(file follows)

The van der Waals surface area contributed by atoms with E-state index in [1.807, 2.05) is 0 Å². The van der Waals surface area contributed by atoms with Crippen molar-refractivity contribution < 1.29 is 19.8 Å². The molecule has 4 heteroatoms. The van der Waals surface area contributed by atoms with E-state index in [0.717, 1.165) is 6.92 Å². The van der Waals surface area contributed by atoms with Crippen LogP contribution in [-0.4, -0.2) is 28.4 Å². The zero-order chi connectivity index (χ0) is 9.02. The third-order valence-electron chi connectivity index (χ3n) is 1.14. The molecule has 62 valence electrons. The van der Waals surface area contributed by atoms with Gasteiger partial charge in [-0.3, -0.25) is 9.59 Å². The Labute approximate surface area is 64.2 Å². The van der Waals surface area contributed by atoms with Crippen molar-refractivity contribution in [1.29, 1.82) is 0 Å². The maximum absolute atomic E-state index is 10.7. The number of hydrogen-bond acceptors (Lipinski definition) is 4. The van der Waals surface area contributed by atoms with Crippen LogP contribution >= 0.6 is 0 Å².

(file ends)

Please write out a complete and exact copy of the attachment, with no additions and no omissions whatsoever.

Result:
The van der Waals surface area contributed by atoms with E-state index in [1.807, 2.05) is 0 Å². The van der Waals surface area contributed by atoms with Crippen molar-refractivity contribution < 1.29 is 19.8 Å². The molecule has 4 heteroatoms. The van der Waals surface area contributed by atoms with E-state index in [0.717, 1.165) is 6.92 Å². The van der Waals surface area contributed by atoms with Crippen LogP contribution in [-0.4, -0.2) is 28.4 Å². The zero-order chi connectivity index (χ0) is 9.02. The third-order valence-electron chi connectivity index (χ3n) is 1.14. The molecule has 62 valence electrons. The van der Waals surface area contributed by atoms with Gasteiger partial charge in [-0.3, -0.25) is 9.59 Å². The Labute approximate surface area is 64.2 Å². The van der Waals surface area contributed by atoms with Crippen molar-refractivity contribution in [1.29, 1.82) is 0 Å². The maximum absolute atomic E-state index is 10.7. The number of hydrogen-bond acceptors (Lipinski definition) is 4. The van der Waals surface area contributed by atoms with Crippen LogP contribution >= 0.6 is 0 Å².